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Role of protein-tyrosine phosphatases in angiogenesis (PTPs in Angiogenesis)
Start date: 01 Jul 2009, End date: 30 Jun 2011 PROJECT  FINISHED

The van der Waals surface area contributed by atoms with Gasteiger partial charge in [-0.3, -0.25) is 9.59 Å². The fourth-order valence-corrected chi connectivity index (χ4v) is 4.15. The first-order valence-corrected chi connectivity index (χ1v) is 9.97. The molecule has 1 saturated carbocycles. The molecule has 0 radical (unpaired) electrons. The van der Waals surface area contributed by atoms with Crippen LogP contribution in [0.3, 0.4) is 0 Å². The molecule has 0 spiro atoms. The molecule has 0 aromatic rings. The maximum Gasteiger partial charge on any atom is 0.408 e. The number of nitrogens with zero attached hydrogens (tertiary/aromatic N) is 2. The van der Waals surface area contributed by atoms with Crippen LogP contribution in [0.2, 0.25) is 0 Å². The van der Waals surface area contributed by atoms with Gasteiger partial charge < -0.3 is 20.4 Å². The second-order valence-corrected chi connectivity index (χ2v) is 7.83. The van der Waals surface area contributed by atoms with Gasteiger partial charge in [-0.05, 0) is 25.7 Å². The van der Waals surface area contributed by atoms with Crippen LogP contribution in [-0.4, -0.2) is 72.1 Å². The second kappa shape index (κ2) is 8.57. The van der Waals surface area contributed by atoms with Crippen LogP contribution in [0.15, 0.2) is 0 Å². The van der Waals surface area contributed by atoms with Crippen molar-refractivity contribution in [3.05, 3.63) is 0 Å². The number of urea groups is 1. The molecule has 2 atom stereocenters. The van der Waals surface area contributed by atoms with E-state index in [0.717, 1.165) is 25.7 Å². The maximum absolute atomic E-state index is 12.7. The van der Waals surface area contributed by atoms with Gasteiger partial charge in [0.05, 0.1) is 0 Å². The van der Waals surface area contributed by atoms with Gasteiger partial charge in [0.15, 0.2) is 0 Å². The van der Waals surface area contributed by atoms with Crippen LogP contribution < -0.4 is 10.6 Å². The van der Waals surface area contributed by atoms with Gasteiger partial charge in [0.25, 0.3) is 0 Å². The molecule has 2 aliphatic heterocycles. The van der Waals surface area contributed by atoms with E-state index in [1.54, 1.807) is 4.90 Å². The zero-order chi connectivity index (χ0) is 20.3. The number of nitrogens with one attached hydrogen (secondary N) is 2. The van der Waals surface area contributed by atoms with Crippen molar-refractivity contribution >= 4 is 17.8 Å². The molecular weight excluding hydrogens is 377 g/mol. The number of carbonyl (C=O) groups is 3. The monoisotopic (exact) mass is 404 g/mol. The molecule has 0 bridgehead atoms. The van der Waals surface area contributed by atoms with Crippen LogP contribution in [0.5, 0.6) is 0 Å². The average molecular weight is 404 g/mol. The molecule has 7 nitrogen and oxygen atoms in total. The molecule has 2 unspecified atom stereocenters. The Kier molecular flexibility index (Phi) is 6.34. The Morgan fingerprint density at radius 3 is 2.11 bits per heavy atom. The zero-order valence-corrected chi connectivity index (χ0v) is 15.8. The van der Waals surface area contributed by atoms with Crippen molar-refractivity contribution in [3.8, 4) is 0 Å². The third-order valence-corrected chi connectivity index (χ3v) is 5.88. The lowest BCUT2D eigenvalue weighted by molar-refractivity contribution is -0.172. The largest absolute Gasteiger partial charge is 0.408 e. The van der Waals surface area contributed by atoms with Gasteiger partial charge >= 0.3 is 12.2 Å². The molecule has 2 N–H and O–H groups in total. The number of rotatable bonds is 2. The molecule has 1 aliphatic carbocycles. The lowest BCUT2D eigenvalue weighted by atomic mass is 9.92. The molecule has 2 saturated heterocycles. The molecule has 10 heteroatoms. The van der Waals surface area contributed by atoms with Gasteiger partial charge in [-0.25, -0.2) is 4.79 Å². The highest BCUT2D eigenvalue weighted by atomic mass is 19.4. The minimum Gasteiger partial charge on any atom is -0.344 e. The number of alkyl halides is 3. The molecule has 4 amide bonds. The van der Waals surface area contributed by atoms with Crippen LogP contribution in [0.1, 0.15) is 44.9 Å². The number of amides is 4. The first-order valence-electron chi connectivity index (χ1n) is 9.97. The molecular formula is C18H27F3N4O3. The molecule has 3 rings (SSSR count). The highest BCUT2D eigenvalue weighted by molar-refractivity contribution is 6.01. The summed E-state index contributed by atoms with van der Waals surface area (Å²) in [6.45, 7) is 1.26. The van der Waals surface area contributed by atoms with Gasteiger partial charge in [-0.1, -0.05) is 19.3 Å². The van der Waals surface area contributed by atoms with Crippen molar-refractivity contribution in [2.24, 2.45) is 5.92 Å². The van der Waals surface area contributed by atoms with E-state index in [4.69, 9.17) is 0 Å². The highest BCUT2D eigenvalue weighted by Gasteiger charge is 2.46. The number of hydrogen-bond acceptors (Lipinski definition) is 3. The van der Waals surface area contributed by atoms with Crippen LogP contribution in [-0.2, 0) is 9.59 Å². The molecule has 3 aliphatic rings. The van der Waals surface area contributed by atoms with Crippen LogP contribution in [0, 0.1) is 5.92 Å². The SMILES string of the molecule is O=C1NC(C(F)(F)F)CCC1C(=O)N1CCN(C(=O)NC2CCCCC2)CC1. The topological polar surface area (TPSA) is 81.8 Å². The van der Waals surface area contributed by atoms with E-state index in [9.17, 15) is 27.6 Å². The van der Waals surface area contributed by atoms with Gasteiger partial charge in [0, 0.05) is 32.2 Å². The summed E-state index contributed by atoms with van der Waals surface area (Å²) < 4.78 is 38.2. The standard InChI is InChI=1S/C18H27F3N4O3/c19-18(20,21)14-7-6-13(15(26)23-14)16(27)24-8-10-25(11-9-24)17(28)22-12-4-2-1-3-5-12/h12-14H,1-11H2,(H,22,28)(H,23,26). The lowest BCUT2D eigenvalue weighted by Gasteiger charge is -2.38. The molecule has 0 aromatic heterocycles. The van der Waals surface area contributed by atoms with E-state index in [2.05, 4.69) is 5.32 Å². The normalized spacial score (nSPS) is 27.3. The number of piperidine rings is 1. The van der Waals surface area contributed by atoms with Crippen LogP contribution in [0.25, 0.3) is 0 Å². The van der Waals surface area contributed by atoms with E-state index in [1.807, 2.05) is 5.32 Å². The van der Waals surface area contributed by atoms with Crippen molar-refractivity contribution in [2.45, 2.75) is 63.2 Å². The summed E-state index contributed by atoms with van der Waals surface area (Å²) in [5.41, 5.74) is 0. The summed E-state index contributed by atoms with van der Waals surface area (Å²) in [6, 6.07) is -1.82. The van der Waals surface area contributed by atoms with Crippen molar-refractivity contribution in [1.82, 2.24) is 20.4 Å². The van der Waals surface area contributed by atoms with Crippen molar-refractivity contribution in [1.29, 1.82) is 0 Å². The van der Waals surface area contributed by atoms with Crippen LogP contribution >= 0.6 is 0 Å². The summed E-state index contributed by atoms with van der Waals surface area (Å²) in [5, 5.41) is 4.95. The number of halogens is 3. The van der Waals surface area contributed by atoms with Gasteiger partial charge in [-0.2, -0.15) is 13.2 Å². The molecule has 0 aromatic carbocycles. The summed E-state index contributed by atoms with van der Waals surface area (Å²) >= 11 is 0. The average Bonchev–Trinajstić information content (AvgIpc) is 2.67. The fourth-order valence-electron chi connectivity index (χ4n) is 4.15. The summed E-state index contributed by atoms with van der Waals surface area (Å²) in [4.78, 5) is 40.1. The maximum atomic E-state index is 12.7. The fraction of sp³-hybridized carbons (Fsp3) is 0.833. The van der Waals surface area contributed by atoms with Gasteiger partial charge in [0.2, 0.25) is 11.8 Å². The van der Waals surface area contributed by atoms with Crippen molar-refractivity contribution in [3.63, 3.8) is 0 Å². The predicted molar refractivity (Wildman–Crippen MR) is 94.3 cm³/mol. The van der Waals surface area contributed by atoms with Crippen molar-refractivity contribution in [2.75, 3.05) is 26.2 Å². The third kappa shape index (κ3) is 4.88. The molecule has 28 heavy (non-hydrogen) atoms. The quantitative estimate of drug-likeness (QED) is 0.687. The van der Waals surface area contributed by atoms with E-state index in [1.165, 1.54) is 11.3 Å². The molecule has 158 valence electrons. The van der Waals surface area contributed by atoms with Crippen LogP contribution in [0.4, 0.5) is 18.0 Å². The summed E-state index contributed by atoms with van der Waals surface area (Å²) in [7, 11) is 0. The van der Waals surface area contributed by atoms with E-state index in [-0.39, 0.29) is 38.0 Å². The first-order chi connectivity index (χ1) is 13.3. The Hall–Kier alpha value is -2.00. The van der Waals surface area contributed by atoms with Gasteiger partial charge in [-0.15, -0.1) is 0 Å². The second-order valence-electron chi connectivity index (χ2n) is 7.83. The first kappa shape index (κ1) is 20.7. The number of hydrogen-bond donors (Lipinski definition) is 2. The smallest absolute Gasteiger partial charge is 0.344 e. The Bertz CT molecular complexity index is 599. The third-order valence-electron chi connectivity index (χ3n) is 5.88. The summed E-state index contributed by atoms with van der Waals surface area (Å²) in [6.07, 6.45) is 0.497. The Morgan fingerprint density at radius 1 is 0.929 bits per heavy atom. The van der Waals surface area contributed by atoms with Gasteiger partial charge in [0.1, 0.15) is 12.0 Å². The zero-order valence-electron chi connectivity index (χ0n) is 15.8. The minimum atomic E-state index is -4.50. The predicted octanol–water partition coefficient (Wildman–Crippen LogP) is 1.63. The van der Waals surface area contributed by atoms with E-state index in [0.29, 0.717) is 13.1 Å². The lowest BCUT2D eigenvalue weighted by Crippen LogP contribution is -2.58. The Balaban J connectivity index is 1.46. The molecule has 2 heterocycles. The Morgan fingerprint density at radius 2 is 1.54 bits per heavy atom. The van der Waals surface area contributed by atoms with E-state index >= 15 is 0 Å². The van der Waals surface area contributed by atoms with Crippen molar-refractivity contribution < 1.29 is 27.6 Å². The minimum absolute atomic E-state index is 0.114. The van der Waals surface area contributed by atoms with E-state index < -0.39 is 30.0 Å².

Angiogenesis is the formation of new blood vessels from pre-existing ones and is involved in different physiological and pathological processes such as cancer and ischemia. Tyrosine phosphorylation is a reversible process, mediated by protein-tyrosine kinases (PTKs) and protein-tyrosine phosphatases (PTPs). Although the role of PTKs in angiogenesis is well established, little is known about the function of specific PTPs in this process. In collaboration with Dr. H. Augustin, (Heidelberg, Germany) we found that the expression of several PTPs changes when spheroids of endothelial cells embedded in 3D matrices are exposed to angiogenic stimuli. To investigate the role of PTPs in angiogenesis, we generated a tetracycline-inducible shRNA library for targeting PTPs. We are also generating lentiviral vectors expressing inducible cDNAs of all the human PTPs. I propose to investigate the biological role of PTPs in angiogenesis by loss- and gain of function experiments in endothelial cells, using different in vitro and in vivo angiogenesis assays. My studies will determine the role of PTPs in developmental and pathological angiogenesis and test their merits as targets of angiogenic therapy.
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